A three-judge panel of the United States District Court for the District of Columbia on Thursday unanimously rejected Texasâ€™s voter ID law, which required court approval to take effect. The court described the law, known as SB 14, as â€œthe most stringent in the country.â€
Under the law, voters who do not have a driverâ€™s license might have to pay $22 to get documents necessary to obtain a state ID card, and some would need to travel 250 miles round-trip to get the card. The court said, â€œUndisputed record evidence demonstrates that racial minorities in Texas are disproportionally likely to live in poverty and, because SB 14 will weigh more heavily on the poor, the law will likely have retrogressive effect,â€ reducing the number of minority voters.
In Florida, an election law approved last year has severely restricted voter registration drives by the League of Women Voters, Rock the Vote, and other groups. By imposing burdensome and pointless reporting requirements and fines for any infraction, it has had a huge effect in suppressing new voter registrations.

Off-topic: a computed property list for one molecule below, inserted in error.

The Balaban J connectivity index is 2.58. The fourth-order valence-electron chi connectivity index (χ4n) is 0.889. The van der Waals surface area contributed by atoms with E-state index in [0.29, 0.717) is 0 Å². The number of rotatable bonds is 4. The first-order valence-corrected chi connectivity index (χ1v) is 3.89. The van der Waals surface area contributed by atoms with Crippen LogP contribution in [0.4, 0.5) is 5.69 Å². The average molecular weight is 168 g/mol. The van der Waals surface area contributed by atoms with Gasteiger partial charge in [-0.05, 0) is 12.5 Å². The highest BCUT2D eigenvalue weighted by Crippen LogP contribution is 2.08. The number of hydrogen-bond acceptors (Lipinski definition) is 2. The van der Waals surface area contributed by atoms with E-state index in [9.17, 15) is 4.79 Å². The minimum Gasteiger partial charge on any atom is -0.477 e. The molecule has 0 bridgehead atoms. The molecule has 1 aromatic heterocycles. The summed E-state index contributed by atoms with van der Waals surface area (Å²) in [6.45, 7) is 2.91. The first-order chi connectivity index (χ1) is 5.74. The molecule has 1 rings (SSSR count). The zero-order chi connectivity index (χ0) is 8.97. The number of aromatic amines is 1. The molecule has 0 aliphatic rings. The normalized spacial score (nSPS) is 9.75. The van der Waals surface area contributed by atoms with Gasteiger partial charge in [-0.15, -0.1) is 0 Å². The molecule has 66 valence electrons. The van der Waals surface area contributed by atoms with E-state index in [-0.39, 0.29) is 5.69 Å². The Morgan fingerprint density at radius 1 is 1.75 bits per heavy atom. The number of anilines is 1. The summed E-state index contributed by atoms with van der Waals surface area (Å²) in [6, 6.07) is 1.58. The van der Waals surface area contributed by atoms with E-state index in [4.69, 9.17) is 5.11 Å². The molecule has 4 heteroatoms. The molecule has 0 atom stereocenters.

As The Florida Times-Union reported, from July 2011 until this month, only 11,365 more Democrats have registered to vote in the entire state â€” and since 13,000 registered in one county, the rest of the state lost Democratic voters. In the same block of time before the 2004 and 2008 elections, the average increase in Democratic voters statewide was 209,425.
A federal district judge in Florida temporarily blocked the law in May because it was unconstitutional and announced on Tuesday that he plans to issue a permanent injunction.
Two weeks ago, another three-judge panel of the federal district court in the District of Columbia unanimously rejected part of the Florida law that allowed local supervisors to significantly limit times for early voting, with a disproportionate impact on blacks in five counties of concern to the court. In those in 2008, more than half of black voters cast an early ballot, compared with just over one-fourth of white voters.
These federal courts were careful to respect state sovereignty. But they were also mindful that state laws that suppress minority votes cannot be allowed to stand.